WINCHESTER – Cornwall Gravel’s attempts to bypass lower-tier planning requirements has drawn the ire of Township of North Dundas politicians.

At Tues., Nov. 28’s council meeting, planning director Calvin Pol laid out the most recent requests the company made to the province’s municipal affairs ministry.

In the first case, Cornwall Gravel asked the Ontario government to change the Planning Act notice requirements currently being used by North Dundas.

The township follows Stormont, Dundas, and Glengarry’s expectations, Pol said, posting request notices when they could impact homeowners in certain areas and hosting public meetings to gather feedback.

In Cornwall Gravel’s case, they own land throughout North Dundas for extraction purposes.

Any change to the current procedure could expose the municipality to legal challenges.

“In the big picture, we were three years on making changes to the official plan, and Cornwall Gravel had no comment at the time,” Mayor Eric Duncan said. “Now they’ve tried to circumvent us so they don’t have to answer to the public.”

Added Pol: “It would seem they’re trying to make the environmental stuff disappear.”

In another case, Cornwall Gravel has requested that North Dundas approve three property modifications in the municipality.

The first is for what is known as the Cinanni Pit in Reids Mills. The company is currently pursuing a licence for the land, which would allow them to extract. However, it would only cover a portion of the property, as it features an area of woodland.

Cornwall Gravel wants the woodlot removed, since according to its report it “does not comprise a significant woodland” within the meaning of the Provincial Policy Statement.
“Is there any scientific studies for this?” Duncan questioned. “Seems they don’t care about woodland, they just want to extract.”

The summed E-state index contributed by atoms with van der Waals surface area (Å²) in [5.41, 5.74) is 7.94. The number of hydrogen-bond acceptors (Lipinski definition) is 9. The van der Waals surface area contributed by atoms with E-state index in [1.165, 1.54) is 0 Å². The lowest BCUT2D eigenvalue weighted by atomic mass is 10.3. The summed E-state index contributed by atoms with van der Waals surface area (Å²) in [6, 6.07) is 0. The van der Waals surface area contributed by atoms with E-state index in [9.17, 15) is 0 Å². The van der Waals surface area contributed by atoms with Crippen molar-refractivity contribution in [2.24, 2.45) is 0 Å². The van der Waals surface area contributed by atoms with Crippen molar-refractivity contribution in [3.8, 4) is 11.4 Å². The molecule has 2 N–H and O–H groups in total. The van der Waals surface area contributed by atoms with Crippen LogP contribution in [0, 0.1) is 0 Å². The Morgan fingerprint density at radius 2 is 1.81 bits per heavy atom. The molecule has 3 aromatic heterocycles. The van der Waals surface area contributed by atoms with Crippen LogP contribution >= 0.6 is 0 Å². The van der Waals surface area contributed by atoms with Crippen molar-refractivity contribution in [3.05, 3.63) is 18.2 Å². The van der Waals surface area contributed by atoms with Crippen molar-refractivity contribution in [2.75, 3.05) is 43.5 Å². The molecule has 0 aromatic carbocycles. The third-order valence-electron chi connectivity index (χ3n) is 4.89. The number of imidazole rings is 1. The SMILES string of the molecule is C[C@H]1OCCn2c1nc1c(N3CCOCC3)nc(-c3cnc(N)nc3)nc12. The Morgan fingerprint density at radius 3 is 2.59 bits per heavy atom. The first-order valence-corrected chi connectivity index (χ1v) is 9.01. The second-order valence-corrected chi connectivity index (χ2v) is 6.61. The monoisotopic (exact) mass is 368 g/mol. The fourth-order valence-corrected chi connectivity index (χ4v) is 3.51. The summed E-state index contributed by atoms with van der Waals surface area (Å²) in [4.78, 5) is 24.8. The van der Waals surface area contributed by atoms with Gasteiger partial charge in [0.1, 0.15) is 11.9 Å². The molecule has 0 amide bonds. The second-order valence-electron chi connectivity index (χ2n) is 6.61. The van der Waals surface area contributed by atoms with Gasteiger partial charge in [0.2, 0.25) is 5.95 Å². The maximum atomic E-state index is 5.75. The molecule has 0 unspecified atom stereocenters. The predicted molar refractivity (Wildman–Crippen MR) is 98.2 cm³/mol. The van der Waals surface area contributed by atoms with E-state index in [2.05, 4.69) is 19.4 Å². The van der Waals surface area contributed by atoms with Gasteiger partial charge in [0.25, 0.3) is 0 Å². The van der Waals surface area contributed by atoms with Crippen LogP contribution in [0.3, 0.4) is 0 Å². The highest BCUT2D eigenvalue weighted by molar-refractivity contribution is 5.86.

Added Councillor Al Armstrong: “Is there no recognition of North Dundas being sorely underserved by woodlots? We’re not a township that can afford to lose two per cent… one per cent… Small woodlots should be taken into account.”

The company is also looking to override the provincially significant wetland designation given to the Morewood Bog. With this request, Cornwall Gravel wants the restrictions on the property lifted to permit extraction efforts.

“This is just an attempt to fast track something instead of doing business,” Armstrong said. “This is not new – they did not purchase rights to the land and the bog suddenly appeared.”

Cornwall Gravel has presented a similar request for the Sullivan Quarry near Chesterville. The area features a layer of significant woodland, which again is impeding extraction efforts.

However, this ask is different, Pol noted, because North Dundas doesn’t currently have a cutting bylaw.

“They could do it… Just removing would circumvent the environmental impact on the property,” he said.

Cornwall Gravel has not answered to any of North Dundas’ concerns, and attempts by the Winchester Press to reach company officials were unsuccessful.

However, Duncan did offer up one suggestion.

“I’d love to invite the applicant and their lawyers to county council in December to hear their answers on the public record,” he said.